Marine Fenders provide the necessary interface between the berthing ship and the berth structure and therefore the principal function of the fender is to transform the impact load from the berthing ship into reactions, which both the ship and berth structure can safely sustain (Carl A. Thoressen).
Marine fenders typically operate as a group of single units where the type, location and density of their installation or deployment depends on several factors including their technical specifications, berth structure, ship type, etc. (see Photo 1).
The basic function of the marine fenders is to manage the excess kinetic energy of the ship during the approach or berthing operation preventing damage to occur in both the ship and the berth. In case of elastomeric fenders the excess kinetic energy is stored within the elastic elements, which are deformed by developing a counter parallel (to the motion of the ship) reaction force, which results in slowing down the vessel and keeping it to a safe distance from the quay.
The effectiveness of the fender system depends on the following three basic parameters:
- The correct system design (selection of suitable fender types and optimum arrangement),
- System operation according to the manufacture specifications,
- Regular inspection and system maintenance.
The fendering system design is a specialized study which is sometimes omitted or incorrectly performed with the result that money is wasted for the supply of systems which are often unsuitable for the intended use (See photos 2.3 and 4).
The successful design of a fender system should follow the following basic steps (PIANC 2002):
- Determination of system requirements,
- Determination of operating characteristics,
- Assessment of the berth type where the system will be installed,
- Assessment of design parameters,
- Calculation of impact energy which will be received by the fender system (either during berthing or loading and unloading operations),
- Appropriate system selection, according to the total energy absorption requirements and system design criteria,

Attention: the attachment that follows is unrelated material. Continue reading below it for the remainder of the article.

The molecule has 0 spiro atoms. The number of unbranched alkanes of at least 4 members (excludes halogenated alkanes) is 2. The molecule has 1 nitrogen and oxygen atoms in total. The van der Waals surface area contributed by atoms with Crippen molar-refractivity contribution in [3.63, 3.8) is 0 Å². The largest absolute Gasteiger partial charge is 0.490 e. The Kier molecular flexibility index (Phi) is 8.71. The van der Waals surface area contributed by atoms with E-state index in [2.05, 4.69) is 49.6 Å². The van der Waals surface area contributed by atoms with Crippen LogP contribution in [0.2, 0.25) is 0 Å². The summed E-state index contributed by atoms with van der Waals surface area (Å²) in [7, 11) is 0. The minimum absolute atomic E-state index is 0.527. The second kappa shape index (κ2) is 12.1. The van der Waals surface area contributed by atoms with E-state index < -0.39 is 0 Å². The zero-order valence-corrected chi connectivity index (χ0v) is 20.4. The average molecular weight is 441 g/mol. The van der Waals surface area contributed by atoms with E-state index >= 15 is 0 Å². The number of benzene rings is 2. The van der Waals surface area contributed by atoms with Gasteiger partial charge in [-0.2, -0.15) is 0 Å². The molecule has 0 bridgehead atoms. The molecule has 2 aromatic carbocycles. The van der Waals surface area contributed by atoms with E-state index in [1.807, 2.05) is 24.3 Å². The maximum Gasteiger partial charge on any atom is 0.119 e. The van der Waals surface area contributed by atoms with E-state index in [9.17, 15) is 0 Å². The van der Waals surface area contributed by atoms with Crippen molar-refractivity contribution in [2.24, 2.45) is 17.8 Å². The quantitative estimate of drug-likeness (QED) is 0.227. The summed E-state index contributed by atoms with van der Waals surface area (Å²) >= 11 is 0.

- Assessment of the reaction force and the associated frictional forces between fender and vessel,
- Berthing vessel resistance capacity check to reaction force generated by the selected fender system.
The correct calculation of the design impact energy is particularly important because the selection of a suitable fender system will be based on that, while generally the principle «the Bigger the Better» does not apply. In fact the fender which has greater energy absorption than that required considering the design ship and the conditions of impact is more rigid developing greater reaction force and exerting inevitably greater pressure on the contact surface with the ship. These fenders require the application of a “larger impact force” to operate which may ultimately cause permanent deformation to the ships metal surfaces if the reaction force is greater than that of metal surface strength. Therefore, instead the impact energy being absorbed and converted to manageable reaction force solely by the fenders, in the case of a "harder" fender that greater force will deform the metallic surface of the vessel as well, causing damage to it.
On the other hand the under sizing of a fender system will cause its failure with adverse consequences to the berth and the vessel.
In many Greek ports improvised questionable quality and efficiency fender systems are used (see fig. 6 and 7) without specifications. In photo 7 a fender system made by used rubber tires can be seen suspended from a quay wall that has experienced damage from its insufficient operation.
Finally, equally important is the annual inspection of the fender system for damage. The inspection should be performed by experienced engineers so as to maintain the system in working condition and within the design specifications. In order to prolong the useful life of a system, any damage must be repaired according to product specifications and without altering its functional characteristics.
Marine fenders are considered standard equipment for a berth and their effective operation can prevent significant damage to ships and infrastructure. The maintenance cost savings for a marine facility equipped with a well-functioning fendering system is significant and exceeds the purchase, installation and maintenance cost, provided of course that the system design is supported by a comprehensive study.